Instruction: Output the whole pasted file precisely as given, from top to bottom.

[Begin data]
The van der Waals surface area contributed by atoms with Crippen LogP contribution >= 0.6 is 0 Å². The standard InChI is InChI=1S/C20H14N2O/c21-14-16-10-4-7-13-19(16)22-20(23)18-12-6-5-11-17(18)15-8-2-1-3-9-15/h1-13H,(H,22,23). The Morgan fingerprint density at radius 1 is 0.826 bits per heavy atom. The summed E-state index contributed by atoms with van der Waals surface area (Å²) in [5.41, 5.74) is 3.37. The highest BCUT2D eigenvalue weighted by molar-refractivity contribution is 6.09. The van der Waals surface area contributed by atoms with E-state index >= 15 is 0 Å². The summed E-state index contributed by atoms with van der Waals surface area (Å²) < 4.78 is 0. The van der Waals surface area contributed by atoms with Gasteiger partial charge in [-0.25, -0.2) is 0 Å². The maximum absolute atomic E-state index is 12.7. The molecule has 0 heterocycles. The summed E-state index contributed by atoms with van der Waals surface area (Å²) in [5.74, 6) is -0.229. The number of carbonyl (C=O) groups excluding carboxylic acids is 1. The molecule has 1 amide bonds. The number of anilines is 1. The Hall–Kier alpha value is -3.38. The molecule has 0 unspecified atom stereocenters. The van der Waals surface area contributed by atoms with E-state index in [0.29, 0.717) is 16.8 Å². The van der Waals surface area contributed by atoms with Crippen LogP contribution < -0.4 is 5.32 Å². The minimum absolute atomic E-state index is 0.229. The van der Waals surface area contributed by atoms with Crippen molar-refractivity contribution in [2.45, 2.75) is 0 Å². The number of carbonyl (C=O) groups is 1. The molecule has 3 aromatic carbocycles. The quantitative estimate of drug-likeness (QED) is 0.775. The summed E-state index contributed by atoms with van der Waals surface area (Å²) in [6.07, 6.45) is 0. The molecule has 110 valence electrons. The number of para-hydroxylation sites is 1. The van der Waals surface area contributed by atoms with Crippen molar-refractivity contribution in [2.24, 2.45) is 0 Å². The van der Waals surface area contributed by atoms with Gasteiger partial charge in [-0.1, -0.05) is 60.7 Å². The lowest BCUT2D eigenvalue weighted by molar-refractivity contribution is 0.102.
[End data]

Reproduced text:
The van der Waals surface area contributed by atoms with Crippen LogP contribution >= 0.6 is 0 Å². The standard InChI is InChI=1S/C20H14N2O/c21-14-16-10-4-7-13-19(16)22-20(23)18-12-6-5-11-17(18)15-8-2-1-3-9-15/h1-13H,(H,22,23). The Morgan fingerprint density at radius 1 is 0.826 bits per heavy atom. The summed E-state index contributed by atoms with van der Waals surface area (Å²) in [5.41, 5.74) is 3.37. The highest BCUT2D eigenvalue weighted by molar-refractivity contribution is 6.09. The van der Waals surface area contributed by atoms with E-state index >= 15 is 0 Å². The summed E-state index contributed by atoms with van der Waals surface area (Å²) < 4.78 is 0. The van der Waals surface area contributed by atoms with Gasteiger partial charge in [-0.25, -0.2) is 0 Å². The maximum absolute atomic E-state index is 12.7. The molecule has 0 heterocycles. The summed E-state index contributed by atoms with van der Waals surface area (Å²) in [5.74, 6) is -0.229. The number of carbonyl (C=O) groups excluding carboxylic acids is 1. The molecule has 1 amide bonds. The number of anilines is 1. The Hall–Kier alpha value is -3.38. The molecule has 0 unspecified atom stereocenters. The van der Waals surface area contributed by atoms with E-state index in [0.29, 0.717) is 16.8 Å². The van der Waals surface area contributed by atoms with Crippen LogP contribution < -0.4 is 5.32 Å². The minimum absolute atomic E-state index is 0.229. The van der Waals surface area contributed by atoms with Crippen molar-refractivity contribution in [2.45, 2.75) is 0 Å². The number of carbonyl (C=O) groups is 1. The molecule has 3 aromatic carbocycles. The quantitative estimate of drug-likeness (QED) is 0.775. The summed E-state index contributed by atoms with van der Waals surface area (Å²) in [6.07, 6.45) is 0. The molecule has 110 valence electrons. The number of para-hydroxylation sites is 1. The van der Waals surface area contributed by atoms with Crippen molar-refractivity contribution in [2.24, 2.45) is 0 Å². The van der Waals surface area contributed by atoms with Gasteiger partial charge in [-0.1, -0.05) is 60.7 Å². The lowest BCUT2D eigenvalue weighted by molar-refractivity contribution is 0.102.